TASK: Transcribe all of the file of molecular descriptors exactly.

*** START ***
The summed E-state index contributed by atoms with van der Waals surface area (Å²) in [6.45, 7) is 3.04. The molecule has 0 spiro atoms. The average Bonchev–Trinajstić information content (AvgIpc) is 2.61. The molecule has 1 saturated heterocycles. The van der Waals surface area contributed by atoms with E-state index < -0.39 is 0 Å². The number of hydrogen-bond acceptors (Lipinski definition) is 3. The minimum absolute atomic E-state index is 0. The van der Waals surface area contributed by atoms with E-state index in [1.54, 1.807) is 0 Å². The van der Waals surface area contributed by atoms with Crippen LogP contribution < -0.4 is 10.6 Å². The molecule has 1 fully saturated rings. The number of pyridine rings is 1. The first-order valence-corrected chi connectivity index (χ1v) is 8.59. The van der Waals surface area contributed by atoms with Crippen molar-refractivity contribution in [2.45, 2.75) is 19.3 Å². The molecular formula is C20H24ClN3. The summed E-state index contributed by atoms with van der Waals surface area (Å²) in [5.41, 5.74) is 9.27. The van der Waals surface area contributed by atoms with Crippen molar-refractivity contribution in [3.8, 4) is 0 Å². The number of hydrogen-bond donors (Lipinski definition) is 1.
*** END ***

The summed E-state index contributed by atoms with van der Waals surface area (Å²) in [6.45, 7) is 3.04. The molecule has 0 spiro atoms. The average Bonchev–Trinajstić information content (AvgIpc) is 2.61. The molecule has 1 saturated heterocycles. The van der Waals surface area contributed by atoms with E-state index < -0.39 is 0 Å². The number of hydrogen-bond acceptors (Lipinski definition) is 3. The minimum absolute atomic E-state index is 0. The van der Waals surface area contributed by atoms with E-state index in [1.54, 1.807) is 0 Å². The van der Waals surface area contributed by atoms with Crippen LogP contribution < -0.4 is 10.6 Å². The molecule has 1 fully saturated rings. The number of pyridine rings is 1. The first-order valence-corrected chi connectivity index (χ1v) is 8.59. The van der Waals surface area contributed by atoms with Crippen molar-refractivity contribution in [2.45, 2.75) is 19.3 Å². The molecular formula is C20H24ClN3. The summed E-state index contributed by atoms with van der Waals surface area (Å²) in [5.41, 5.74) is 9.27. The van der Waals surface area contributed by atoms with Crippen molar-refractivity contribution in [3.8, 4) is 0 Å². The number of hydrogen-bond donors (Lipinski definition) is 1.